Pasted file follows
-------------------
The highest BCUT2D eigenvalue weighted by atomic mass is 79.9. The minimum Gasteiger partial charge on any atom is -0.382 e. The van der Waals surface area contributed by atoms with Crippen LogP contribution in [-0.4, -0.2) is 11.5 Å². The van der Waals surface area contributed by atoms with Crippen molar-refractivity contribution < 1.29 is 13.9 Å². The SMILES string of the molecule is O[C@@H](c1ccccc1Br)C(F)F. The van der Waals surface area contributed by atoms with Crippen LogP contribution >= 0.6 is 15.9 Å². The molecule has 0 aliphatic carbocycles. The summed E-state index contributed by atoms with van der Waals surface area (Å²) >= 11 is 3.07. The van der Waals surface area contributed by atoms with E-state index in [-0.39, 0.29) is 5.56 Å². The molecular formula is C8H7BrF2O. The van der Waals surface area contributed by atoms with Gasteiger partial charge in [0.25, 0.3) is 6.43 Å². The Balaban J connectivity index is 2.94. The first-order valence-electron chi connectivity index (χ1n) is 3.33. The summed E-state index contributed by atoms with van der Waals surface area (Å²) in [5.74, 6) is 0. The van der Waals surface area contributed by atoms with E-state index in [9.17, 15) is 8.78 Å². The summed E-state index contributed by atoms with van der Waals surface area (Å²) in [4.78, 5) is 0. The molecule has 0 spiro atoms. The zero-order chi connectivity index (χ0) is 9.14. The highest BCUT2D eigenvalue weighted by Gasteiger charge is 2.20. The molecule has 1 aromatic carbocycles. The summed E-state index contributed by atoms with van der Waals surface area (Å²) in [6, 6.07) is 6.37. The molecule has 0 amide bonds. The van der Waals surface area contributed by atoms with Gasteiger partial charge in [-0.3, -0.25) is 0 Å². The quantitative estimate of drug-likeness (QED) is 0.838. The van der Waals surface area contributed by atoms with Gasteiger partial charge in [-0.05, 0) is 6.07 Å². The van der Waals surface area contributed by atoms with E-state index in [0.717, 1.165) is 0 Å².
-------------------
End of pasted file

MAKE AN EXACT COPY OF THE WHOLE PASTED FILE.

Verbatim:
The highest BCUT2D eigenvalue weighted by atomic mass is 79.9. The minimum Gasteiger partial charge on any atom is -0.382 e. The van der Waals surface area contributed by atoms with Crippen LogP contribution in [-0.4, -0.2) is 11.5 Å². The van der Waals surface area contributed by atoms with Crippen molar-refractivity contribution < 1.29 is 13.9 Å². The SMILES string of the molecule is O[C@@H](c1ccccc1Br)C(F)F. The van der Waals surface area contributed by atoms with Crippen LogP contribution >= 0.6 is 15.9 Å². The molecule has 0 aliphatic carbocycles. The summed E-state index contributed by atoms with van der Waals surface area (Å²) >= 11 is 3.07. The van der Waals surface area contributed by atoms with E-state index in [-0.39, 0.29) is 5.56 Å². The molecular formula is C8H7BrF2O. The van der Waals surface area contributed by atoms with Gasteiger partial charge in [0.25, 0.3) is 6.43 Å². The Balaban J connectivity index is 2.94. The first-order valence-electron chi connectivity index (χ1n) is 3.33. The summed E-state index contributed by atoms with van der Waals surface area (Å²) in [5.74, 6) is 0. The van der Waals surface area contributed by atoms with E-state index in [9.17, 15) is 8.78 Å². The summed E-state index contributed by atoms with van der Waals surface area (Å²) in [4.78, 5) is 0. The molecule has 0 spiro atoms. The zero-order chi connectivity index (χ0) is 9.14. The highest BCUT2D eigenvalue weighted by Gasteiger charge is 2.20. The molecule has 1 aromatic carbocycles. The summed E-state index contributed by atoms with van der Waals surface area (Å²) in [6, 6.07) is 6.37. The molecule has 0 amide bonds. The van der Waals surface area contributed by atoms with Gasteiger partial charge in [-0.3, -0.25) is 0 Å². The quantitative estimate of drug-likeness (QED) is 0.838. The van der Waals surface area contributed by atoms with Gasteiger partial charge in [-0.05, 0) is 6.07 Å². The van der Waals surface area contributed by atoms with E-state index in [0.717, 1.165) is 0 Å².